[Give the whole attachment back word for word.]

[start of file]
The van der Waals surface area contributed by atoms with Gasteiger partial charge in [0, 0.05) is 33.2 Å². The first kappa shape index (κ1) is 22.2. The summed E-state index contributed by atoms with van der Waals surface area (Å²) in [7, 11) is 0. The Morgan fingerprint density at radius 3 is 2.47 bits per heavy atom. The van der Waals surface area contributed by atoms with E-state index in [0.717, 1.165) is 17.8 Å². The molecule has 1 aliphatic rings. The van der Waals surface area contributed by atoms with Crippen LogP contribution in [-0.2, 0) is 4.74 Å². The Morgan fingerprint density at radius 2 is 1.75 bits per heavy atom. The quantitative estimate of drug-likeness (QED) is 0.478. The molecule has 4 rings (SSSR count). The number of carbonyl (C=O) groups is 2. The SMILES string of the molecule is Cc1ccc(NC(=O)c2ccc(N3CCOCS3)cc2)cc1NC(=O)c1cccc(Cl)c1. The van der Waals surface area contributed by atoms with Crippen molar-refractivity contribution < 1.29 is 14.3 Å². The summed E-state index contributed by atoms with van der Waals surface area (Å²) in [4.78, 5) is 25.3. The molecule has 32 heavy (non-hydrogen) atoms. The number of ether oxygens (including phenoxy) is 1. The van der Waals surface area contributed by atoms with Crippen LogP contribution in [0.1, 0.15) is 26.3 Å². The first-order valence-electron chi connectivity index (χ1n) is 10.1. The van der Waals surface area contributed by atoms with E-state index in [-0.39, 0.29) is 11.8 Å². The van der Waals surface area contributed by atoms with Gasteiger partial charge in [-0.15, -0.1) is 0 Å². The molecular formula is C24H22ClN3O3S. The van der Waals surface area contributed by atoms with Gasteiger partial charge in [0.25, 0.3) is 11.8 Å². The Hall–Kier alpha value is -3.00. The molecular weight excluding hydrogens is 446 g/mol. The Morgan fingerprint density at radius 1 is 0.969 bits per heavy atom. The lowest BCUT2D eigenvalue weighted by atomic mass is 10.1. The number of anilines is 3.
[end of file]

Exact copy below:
The van der Waals surface area contributed by atoms with Gasteiger partial charge in [0, 0.05) is 33.2 Å². The first kappa shape index (κ1) is 22.2. The summed E-state index contributed by atoms with van der Waals surface area (Å²) in [7, 11) is 0. The Morgan fingerprint density at radius 3 is 2.47 bits per heavy atom. The van der Waals surface area contributed by atoms with E-state index in [0.717, 1.165) is 17.8 Å². The molecule has 1 aliphatic rings. The van der Waals surface area contributed by atoms with Crippen LogP contribution in [-0.2, 0) is 4.74 Å². The Morgan fingerprint density at radius 2 is 1.75 bits per heavy atom. The quantitative estimate of drug-likeness (QED) is 0.478. The molecule has 4 rings (SSSR count). The number of carbonyl (C=O) groups is 2. The SMILES string of the molecule is Cc1ccc(NC(=O)c2ccc(N3CCOCS3)cc2)cc1NC(=O)c1cccc(Cl)c1. The van der Waals surface area contributed by atoms with Crippen molar-refractivity contribution < 1.29 is 14.3 Å². The summed E-state index contributed by atoms with van der Waals surface area (Å²) in [4.78, 5) is 25.3. The molecule has 32 heavy (non-hydrogen) atoms. The number of ether oxygens (including phenoxy) is 1. The van der Waals surface area contributed by atoms with Crippen LogP contribution in [0.1, 0.15) is 26.3 Å². The first-order valence-electron chi connectivity index (χ1n) is 10.1. The van der Waals surface area contributed by atoms with E-state index in [-0.39, 0.29) is 11.8 Å². The van der Waals surface area contributed by atoms with Gasteiger partial charge in [-0.15, -0.1) is 0 Å². The molecular formula is C24H22ClN3O3S. The van der Waals surface area contributed by atoms with Gasteiger partial charge in [0.25, 0.3) is 11.8 Å². The Hall–Kier alpha value is -3.00. The molecular weight excluding hydrogens is 446 g/mol. The Morgan fingerprint density at radius 1 is 0.969 bits per heavy atom. The lowest BCUT2D eigenvalue weighted by atomic mass is 10.1. The number of anilines is 3.